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Home > News & Politics > Israel >Unity talks moving forward




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Unity talks moving forward
Likud, Labor move forward with talks for unity government

By Naomi Segal
Jewish Telegraphic Agency
February 11, 2001

JERUSALEM -- Days after his landslide victory, Israeli Prime Minister-elect Ariel Sharon is pressing ahead with efforts to form a national unity government that could advance peace efforts.

The Likud and Labor parties launched a second round of coalition talks Sunday, but it remained unclear if the two parties would be able to overcome ideological differences and form a unity government.

Representatives from each side signaled cautious optimism as they met at a Jerusalem hotel to discuss the unity proposal.

Cabinet minister Shimon Peres, who is not part of the Labor negotiating team, applauded Sharon's offer that Labor choose two out of the three senior portfolios-defense, foreign affairs and finance.

"The Likud proposal that we take two of the three most central portfolios is very serious," said Peres, who favors a national unity government.

Asked by Israel Radio what portfolio he would consider for himself, Peres responded, "only foreign affairs."

The presence of Nobel Peace Prize laureate Peres in his Cabinet would provide Sharon with much-needed credibility for his political agenda when it comes to dealing with cautious western governments and hostile Arab regimes.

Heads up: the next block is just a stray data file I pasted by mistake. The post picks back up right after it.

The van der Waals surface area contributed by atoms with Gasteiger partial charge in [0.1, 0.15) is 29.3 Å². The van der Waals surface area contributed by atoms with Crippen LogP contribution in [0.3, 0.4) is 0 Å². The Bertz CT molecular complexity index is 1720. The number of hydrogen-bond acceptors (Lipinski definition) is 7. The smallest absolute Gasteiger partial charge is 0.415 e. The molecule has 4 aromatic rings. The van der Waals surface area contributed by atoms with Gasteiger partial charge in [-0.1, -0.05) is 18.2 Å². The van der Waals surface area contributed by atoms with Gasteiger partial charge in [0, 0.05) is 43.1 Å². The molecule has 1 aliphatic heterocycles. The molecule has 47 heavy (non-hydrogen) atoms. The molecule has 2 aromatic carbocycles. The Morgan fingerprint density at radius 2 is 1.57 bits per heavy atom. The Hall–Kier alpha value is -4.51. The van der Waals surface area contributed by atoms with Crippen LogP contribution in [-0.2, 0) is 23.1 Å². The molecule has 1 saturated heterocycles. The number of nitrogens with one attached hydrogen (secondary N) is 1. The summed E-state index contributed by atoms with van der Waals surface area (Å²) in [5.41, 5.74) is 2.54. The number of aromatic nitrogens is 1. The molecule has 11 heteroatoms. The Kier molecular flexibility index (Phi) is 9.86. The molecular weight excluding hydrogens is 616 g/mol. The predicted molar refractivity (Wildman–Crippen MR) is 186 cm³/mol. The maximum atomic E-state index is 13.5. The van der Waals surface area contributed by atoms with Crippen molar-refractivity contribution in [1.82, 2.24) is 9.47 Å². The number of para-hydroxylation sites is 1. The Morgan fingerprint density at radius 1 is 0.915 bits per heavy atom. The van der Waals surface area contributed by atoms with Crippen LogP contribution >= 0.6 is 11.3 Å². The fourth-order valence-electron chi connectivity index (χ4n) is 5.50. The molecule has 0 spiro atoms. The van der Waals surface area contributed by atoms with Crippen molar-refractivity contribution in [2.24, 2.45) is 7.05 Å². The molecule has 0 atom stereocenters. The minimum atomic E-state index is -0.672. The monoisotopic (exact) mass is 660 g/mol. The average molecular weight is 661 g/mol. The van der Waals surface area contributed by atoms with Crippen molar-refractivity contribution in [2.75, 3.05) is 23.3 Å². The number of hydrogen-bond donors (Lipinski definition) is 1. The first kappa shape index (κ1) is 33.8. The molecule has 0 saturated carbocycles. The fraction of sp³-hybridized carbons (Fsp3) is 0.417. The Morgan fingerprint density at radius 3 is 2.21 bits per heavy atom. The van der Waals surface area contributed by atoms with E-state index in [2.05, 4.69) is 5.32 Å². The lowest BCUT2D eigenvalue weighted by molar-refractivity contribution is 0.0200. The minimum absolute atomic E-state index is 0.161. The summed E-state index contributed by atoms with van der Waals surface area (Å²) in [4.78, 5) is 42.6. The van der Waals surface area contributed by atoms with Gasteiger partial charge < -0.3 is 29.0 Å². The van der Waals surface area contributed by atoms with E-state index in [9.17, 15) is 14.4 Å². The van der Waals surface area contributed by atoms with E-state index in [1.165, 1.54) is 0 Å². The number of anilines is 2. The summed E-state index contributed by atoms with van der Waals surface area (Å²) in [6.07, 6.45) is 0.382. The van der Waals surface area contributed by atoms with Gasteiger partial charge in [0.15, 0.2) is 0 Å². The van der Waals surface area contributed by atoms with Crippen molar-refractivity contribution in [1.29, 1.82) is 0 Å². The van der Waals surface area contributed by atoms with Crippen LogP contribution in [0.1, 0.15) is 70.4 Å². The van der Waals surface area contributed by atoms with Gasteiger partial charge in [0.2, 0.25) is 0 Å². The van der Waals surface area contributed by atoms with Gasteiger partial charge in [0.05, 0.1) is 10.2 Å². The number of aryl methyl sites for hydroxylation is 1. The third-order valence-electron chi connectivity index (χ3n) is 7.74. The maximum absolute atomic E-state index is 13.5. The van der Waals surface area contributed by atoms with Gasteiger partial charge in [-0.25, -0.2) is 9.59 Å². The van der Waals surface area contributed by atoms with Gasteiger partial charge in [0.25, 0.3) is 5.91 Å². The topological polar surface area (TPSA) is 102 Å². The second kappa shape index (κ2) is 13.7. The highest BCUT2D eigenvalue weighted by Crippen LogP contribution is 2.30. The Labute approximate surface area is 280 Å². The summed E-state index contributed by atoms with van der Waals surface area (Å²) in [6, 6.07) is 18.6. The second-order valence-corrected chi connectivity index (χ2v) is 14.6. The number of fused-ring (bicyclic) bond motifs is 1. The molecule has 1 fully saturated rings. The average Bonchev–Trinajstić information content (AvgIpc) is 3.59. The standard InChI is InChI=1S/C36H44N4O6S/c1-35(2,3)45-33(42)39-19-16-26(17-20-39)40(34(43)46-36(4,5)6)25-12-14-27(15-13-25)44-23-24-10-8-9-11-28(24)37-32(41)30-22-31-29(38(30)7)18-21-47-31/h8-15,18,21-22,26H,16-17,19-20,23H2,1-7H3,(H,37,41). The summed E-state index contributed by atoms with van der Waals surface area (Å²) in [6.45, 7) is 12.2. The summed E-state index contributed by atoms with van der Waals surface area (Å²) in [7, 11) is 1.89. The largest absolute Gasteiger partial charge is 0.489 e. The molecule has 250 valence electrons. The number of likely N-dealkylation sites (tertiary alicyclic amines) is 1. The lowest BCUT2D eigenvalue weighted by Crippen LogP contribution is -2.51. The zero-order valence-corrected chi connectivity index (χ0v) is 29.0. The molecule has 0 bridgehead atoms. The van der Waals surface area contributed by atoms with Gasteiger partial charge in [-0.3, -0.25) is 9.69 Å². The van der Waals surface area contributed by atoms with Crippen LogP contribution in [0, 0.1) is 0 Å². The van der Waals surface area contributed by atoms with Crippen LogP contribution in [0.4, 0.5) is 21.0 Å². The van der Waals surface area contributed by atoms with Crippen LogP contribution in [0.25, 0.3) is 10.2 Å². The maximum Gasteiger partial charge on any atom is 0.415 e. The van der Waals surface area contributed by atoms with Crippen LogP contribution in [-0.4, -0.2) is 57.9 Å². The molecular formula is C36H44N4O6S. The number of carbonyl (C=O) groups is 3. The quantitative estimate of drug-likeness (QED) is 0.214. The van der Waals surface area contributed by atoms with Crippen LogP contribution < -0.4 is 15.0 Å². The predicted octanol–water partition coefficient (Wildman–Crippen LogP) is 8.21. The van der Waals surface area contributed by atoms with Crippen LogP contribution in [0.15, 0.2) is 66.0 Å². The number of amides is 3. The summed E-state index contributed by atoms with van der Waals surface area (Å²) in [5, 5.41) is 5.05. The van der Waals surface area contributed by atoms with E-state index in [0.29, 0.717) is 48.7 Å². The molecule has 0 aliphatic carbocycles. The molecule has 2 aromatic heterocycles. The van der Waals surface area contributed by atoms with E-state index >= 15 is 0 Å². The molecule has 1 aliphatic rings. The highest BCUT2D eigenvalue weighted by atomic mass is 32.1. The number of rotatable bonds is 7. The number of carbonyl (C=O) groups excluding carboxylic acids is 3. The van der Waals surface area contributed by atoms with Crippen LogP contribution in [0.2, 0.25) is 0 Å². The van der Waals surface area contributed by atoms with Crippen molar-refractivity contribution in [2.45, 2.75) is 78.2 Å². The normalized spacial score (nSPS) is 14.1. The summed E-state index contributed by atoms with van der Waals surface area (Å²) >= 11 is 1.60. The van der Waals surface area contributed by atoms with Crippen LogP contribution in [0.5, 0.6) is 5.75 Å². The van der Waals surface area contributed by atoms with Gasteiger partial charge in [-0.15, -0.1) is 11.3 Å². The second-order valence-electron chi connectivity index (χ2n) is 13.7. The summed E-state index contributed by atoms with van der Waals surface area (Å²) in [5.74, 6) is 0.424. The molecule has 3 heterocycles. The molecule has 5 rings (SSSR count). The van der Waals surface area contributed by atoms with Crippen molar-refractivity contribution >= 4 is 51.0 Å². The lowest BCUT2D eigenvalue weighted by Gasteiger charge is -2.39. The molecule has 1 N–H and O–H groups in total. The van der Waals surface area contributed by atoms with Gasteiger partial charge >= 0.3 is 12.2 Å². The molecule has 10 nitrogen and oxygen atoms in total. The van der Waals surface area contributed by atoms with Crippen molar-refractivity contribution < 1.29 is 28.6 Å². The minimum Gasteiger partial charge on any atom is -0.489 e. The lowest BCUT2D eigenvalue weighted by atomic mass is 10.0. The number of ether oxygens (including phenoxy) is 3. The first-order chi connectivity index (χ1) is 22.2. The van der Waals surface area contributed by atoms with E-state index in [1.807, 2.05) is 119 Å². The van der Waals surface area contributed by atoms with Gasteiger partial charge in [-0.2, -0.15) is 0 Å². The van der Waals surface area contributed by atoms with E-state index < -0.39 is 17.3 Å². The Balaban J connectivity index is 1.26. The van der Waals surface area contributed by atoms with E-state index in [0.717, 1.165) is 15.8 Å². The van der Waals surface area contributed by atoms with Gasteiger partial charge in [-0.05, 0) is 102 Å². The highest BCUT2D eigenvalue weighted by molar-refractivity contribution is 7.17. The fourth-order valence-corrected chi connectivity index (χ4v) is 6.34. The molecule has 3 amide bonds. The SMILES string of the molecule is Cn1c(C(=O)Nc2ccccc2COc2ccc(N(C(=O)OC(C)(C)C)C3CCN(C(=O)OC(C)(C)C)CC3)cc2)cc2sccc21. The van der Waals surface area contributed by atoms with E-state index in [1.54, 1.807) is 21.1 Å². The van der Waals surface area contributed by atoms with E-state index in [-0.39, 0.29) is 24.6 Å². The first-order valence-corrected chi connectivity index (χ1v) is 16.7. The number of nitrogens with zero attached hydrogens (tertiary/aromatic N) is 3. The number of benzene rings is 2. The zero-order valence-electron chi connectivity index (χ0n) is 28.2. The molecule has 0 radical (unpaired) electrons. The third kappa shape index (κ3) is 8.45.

Sharon offered the defense portfolio to outgoing Prime Minister Ehud Barak when they met last Friday, but sources close to Barak said he will probably decline.

Just the same, the two met again on Sunday for what was described as a "political-security" update.

The unity talks could be hampered by the succession battle within Labor following Barak's decision to resign as party leader, and because of mounting tensions between Barak and Peres over who will set the tone for the coalition negotiations.

Barak has demanded that he be solely responsible for Labor's delegation.

Labor negotiators have several points they want met before joining a unity government:

a commitment from Sharon not to build new settlements; agreement to the establishment of a demilitarized Palestinian state; and, transfer of isolated Jewish settlements into larger settlement blocs.

Reuven Rivlin, a Likud official, said Sharon will not agree to dismantle any of the 144 Jewish settlements in the West Bank and Gaza Strip.

"God forbid that we should say that a Jew who has been brought there on a mission for all of us, and with full Zionist intentions, should be evacuated," Rivlin told Israel Radio.

Sharon has yet to provide a detailed outline of his vision for Middle East peace efforts.

But in an interview with the Israeli daily Yediot Achronot last Friday, he said he preferred to pursue an extended non-belligerency agreement with the Palestinians instead of a final peace accord.

Sharon also reiterated that he does not intend to negotiate with the Palestinians as long as violence continues.